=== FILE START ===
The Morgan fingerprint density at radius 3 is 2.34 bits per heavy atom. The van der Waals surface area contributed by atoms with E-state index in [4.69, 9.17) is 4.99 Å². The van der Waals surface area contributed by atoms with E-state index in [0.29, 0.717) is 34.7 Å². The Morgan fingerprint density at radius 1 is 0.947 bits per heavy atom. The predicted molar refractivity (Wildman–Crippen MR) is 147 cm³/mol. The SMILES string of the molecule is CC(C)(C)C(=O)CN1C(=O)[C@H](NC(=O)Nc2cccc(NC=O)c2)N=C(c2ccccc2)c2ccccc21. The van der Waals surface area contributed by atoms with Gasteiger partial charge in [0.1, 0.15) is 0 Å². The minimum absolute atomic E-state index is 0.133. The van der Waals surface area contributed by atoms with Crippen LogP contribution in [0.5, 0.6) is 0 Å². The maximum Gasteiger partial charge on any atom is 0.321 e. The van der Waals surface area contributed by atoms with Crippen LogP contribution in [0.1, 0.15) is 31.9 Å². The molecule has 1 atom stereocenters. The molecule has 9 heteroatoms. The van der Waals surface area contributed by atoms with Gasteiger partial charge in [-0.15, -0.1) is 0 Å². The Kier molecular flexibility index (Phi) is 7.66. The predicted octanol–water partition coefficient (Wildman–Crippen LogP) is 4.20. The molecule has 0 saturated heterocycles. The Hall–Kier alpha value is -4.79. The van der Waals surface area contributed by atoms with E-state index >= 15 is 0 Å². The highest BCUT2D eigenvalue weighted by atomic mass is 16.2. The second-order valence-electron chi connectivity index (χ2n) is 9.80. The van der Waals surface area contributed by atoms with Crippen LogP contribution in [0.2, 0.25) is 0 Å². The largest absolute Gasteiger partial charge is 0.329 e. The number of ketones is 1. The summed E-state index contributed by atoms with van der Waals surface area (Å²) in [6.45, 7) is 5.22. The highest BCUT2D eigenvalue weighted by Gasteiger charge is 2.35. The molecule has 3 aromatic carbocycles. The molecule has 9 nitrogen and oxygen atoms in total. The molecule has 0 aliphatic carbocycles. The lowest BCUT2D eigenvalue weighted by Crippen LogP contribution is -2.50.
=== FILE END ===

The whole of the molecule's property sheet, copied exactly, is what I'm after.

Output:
The Morgan fingerprint density at radius 3 is 2.34 bits per heavy atom. The van der Waals surface area contributed by atoms with E-state index in [4.69, 9.17) is 4.99 Å². The van der Waals surface area contributed by atoms with E-state index in [0.29, 0.717) is 34.7 Å². The Morgan fingerprint density at radius 1 is 0.947 bits per heavy atom. The predicted molar refractivity (Wildman–Crippen MR) is 147 cm³/mol. The SMILES string of the molecule is CC(C)(C)C(=O)CN1C(=O)[C@H](NC(=O)Nc2cccc(NC=O)c2)N=C(c2ccccc2)c2ccccc21. The van der Waals surface area contributed by atoms with Gasteiger partial charge in [0.1, 0.15) is 0 Å². The minimum absolute atomic E-state index is 0.133. The van der Waals surface area contributed by atoms with Crippen LogP contribution in [0.5, 0.6) is 0 Å². The maximum Gasteiger partial charge on any atom is 0.321 e. The van der Waals surface area contributed by atoms with Crippen LogP contribution in [0.1, 0.15) is 31.9 Å². The molecule has 1 atom stereocenters. The molecule has 9 heteroatoms. The van der Waals surface area contributed by atoms with Gasteiger partial charge in [-0.15, -0.1) is 0 Å². The Kier molecular flexibility index (Phi) is 7.66. The predicted octanol–water partition coefficient (Wildman–Crippen LogP) is 4.20. The molecule has 0 saturated heterocycles. The Hall–Kier alpha value is -4.79. The van der Waals surface area contributed by atoms with E-state index >= 15 is 0 Å². The highest BCUT2D eigenvalue weighted by atomic mass is 16.2. The second-order valence-electron chi connectivity index (χ2n) is 9.80. The van der Waals surface area contributed by atoms with Crippen LogP contribution in [0.2, 0.25) is 0 Å². The largest absolute Gasteiger partial charge is 0.329 e. The number of ketones is 1. The summed E-state index contributed by atoms with van der Waals surface area (Å²) in [6.45, 7) is 5.22. The highest BCUT2D eigenvalue weighted by Gasteiger charge is 2.35. The molecule has 3 aromatic carbocycles. The molecule has 9 nitrogen and oxygen atoms in total. The molecule has 0 aliphatic carbocycles. The lowest BCUT2D eigenvalue weighted by Crippen LogP contribution is -2.50.